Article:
Just half an hour before the Federal Open Market Committee made one of its periodic and always much-anticipated interest rate announcements, stocks were slightly up. Soon after the announcement, they fell and finished down on the day—the Dow swung about 200 points from its pre-meeting peak to the closing bell.
So what were investors upset about this time? In the recent past, the markets have apparently been "disappointed" that rate cuts weren't bigger or more frequent. You could say the markets believed the Fed was being too cautious. But at this point the federal funds rate has fallen all the way to 3.5 percent, as low as it's been since 1994.
Today's wisdom is that the markets think the Fed is being too pessimistic. How so? Well, it's fine that rates got cut another quarter of a percentage point, but what traders were really focused on this time around (the thinking goes) was the short statement that the FOMC makes each time it announces its rate decision. This statement includes the committee's "bias," basically a nonbinding heads up on how it sort of feels about things in general—we might have to cut rates again, we think we won't cut rates next time, our next move is likely to be a rate increase, etc. (The language is less casual than that.)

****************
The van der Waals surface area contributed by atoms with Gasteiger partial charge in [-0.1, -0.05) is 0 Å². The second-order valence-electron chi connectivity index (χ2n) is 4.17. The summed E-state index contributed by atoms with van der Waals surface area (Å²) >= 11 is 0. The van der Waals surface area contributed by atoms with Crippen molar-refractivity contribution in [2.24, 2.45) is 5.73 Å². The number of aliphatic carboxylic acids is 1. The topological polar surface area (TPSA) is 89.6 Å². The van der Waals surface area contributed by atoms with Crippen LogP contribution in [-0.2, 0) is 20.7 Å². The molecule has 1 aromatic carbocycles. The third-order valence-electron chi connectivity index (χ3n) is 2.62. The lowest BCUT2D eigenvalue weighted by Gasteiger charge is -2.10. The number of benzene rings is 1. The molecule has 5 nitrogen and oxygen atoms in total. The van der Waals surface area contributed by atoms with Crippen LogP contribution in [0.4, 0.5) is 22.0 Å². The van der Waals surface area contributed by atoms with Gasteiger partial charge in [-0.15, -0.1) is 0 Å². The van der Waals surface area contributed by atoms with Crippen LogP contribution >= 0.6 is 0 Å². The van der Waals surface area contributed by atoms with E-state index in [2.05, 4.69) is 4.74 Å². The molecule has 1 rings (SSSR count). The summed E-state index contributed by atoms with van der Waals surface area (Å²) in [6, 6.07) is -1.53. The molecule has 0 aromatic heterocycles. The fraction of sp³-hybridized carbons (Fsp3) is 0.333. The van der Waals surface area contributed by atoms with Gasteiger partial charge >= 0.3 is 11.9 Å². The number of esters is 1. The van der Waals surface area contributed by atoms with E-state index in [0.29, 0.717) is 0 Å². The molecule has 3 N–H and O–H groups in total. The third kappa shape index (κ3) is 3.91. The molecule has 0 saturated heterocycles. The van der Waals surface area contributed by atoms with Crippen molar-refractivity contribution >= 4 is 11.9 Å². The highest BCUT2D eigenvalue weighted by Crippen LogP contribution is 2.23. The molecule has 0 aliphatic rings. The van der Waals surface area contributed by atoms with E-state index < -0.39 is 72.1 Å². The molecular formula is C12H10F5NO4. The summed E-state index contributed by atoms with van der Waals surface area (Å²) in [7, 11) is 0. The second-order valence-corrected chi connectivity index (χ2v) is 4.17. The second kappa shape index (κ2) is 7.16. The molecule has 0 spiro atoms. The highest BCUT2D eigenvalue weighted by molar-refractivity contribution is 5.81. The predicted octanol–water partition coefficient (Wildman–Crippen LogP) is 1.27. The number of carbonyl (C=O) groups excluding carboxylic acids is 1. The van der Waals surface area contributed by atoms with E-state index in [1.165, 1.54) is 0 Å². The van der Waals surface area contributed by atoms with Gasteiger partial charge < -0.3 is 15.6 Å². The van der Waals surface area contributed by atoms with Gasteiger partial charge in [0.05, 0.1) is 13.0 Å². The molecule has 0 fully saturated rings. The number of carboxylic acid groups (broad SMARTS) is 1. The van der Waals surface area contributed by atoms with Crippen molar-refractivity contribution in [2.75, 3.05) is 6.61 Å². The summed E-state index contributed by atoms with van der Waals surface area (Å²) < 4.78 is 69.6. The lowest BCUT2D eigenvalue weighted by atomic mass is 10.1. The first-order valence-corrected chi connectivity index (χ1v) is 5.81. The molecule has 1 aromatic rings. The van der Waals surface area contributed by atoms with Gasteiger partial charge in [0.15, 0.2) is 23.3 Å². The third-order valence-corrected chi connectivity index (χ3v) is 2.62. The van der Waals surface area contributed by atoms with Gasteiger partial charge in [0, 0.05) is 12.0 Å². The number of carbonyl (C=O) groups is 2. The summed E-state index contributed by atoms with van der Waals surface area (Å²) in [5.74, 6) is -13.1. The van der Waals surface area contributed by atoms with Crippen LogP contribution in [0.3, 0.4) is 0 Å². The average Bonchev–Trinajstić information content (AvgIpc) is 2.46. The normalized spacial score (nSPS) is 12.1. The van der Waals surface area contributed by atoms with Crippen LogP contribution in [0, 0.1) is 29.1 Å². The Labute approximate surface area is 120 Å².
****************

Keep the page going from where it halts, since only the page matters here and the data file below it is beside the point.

Apparently the market wanted soothing words: It's OK everybody, the worst is over, we're probably done here, just sit back and let our months of cutting do its magic. That's not what the markets got. The FOMC left open the distinct possibility of cutting rates again. The alarming phrase seems to be this one: "The risks are weighted mainly toward conditions that may generate economic weakness in the foreseeable future." That is, the worst may not be over.
There's a good chance that this is correct—that there will be more layoffs and shrunken profits and general pain before we start to feel a rebound. Would that be a surprise? I doubt it. It seems likely that most investors right now have the sense that profits aren't going to explode tomorrow morning. So what difference does it make if the Fed basically agrees with them and figures it's best to be prepared for more bad news and ready to act in the face of it? It sounds reasonable enough to me. But I guess what those investors wanted wasn't a reasonable statement, but a hopeful one. Then again, maybe the market would have found a way to disapprove of that sentiment, too. Investors are a mighty tough crowd to please these days.